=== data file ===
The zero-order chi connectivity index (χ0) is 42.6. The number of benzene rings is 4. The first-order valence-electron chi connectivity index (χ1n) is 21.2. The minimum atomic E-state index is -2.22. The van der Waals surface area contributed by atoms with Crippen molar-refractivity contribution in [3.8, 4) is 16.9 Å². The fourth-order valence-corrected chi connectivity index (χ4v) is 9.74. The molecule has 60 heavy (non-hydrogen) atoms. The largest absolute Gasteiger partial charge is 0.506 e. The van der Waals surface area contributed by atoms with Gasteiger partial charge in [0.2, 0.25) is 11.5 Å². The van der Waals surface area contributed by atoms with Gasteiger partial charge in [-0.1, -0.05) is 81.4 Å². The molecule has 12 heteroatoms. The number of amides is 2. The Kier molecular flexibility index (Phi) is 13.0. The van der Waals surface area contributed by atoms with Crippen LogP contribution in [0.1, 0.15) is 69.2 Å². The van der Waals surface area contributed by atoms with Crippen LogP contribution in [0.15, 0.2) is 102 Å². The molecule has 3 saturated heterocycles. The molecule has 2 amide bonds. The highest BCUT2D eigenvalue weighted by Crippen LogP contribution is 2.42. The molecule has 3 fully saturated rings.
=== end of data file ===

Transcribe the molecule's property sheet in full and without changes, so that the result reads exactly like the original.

The zero-order chi connectivity index (χ0) is 42.6. The number of benzene rings is 4. The first-order valence-electron chi connectivity index (χ1n) is 21.2. The minimum atomic E-state index is -2.22. The van der Waals surface area contributed by atoms with Crippen molar-refractivity contribution in [3.8, 4) is 16.9 Å². The fourth-order valence-corrected chi connectivity index (χ4v) is 9.74. The molecule has 60 heavy (non-hydrogen) atoms. The largest absolute Gasteiger partial charge is 0.506 e. The van der Waals surface area contributed by atoms with Gasteiger partial charge in [0.2, 0.25) is 11.5 Å². The van der Waals surface area contributed by atoms with Gasteiger partial charge in [-0.1, -0.05) is 81.4 Å². The molecule has 12 heteroatoms. The number of amides is 2. The Kier molecular flexibility index (Phi) is 13.0. The van der Waals surface area contributed by atoms with Crippen LogP contribution in [0.1, 0.15) is 69.2 Å². The van der Waals surface area contributed by atoms with Crippen LogP contribution in [0.15, 0.2) is 102 Å². The molecule has 3 saturated heterocycles. The molecule has 2 amide bonds. The highest BCUT2D eigenvalue weighted by Crippen LogP contribution is 2.42. The molecule has 3 fully saturated rings.